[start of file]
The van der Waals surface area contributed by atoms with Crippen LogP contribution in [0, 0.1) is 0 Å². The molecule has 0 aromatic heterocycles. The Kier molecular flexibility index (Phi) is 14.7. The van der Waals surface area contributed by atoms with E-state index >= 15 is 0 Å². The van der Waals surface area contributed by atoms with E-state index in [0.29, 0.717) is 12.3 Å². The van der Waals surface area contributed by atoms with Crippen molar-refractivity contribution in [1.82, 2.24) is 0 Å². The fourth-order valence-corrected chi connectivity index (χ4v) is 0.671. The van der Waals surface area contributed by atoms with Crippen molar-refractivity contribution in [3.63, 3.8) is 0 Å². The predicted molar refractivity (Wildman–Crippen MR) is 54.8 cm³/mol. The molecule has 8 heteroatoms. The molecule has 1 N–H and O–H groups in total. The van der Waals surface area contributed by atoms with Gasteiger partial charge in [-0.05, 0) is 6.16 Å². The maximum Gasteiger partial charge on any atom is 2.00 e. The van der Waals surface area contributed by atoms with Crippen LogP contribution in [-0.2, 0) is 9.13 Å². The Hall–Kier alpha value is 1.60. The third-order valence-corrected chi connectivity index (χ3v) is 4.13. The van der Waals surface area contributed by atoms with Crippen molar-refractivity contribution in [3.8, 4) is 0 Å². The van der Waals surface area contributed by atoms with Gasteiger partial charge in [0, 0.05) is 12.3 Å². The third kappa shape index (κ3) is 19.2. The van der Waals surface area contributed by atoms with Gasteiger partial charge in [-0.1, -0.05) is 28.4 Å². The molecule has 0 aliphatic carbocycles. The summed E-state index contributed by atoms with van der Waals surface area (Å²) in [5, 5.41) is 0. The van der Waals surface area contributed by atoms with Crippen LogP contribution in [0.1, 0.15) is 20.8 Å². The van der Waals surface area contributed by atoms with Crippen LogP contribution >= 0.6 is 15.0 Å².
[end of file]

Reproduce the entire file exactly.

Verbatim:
The van der Waals surface area contributed by atoms with Crippen LogP contribution in [0, 0.1) is 0 Å². The molecule has 0 aromatic heterocycles. The Kier molecular flexibility index (Phi) is 14.7. The van der Waals surface area contributed by atoms with E-state index >= 15 is 0 Å². The van der Waals surface area contributed by atoms with E-state index in [0.29, 0.717) is 12.3 Å². The van der Waals surface area contributed by atoms with Crippen molar-refractivity contribution in [1.82, 2.24) is 0 Å². The fourth-order valence-corrected chi connectivity index (χ4v) is 0.671. The van der Waals surface area contributed by atoms with Crippen molar-refractivity contribution in [3.63, 3.8) is 0 Å². The predicted molar refractivity (Wildman–Crippen MR) is 54.8 cm³/mol. The molecule has 8 heteroatoms. The molecule has 1 N–H and O–H groups in total. The van der Waals surface area contributed by atoms with Gasteiger partial charge in [-0.05, 0) is 6.16 Å². The maximum Gasteiger partial charge on any atom is 2.00 e. The van der Waals surface area contributed by atoms with Crippen LogP contribution in [-0.2, 0) is 9.13 Å². The Hall–Kier alpha value is 1.60. The third-order valence-corrected chi connectivity index (χ3v) is 4.13. The van der Waals surface area contributed by atoms with Crippen molar-refractivity contribution in [3.8, 4) is 0 Å². The van der Waals surface area contributed by atoms with Gasteiger partial charge in [0, 0.05) is 12.3 Å². The third kappa shape index (κ3) is 19.2. The van der Waals surface area contributed by atoms with Gasteiger partial charge in [-0.1, -0.05) is 28.4 Å². The molecule has 0 aliphatic carbocycles. The summed E-state index contributed by atoms with van der Waals surface area (Å²) in [5, 5.41) is 0. The van der Waals surface area contributed by atoms with Crippen LogP contribution in [0.1, 0.15) is 20.8 Å². The van der Waals surface area contributed by atoms with Crippen LogP contribution >= 0.6 is 15.0 Å².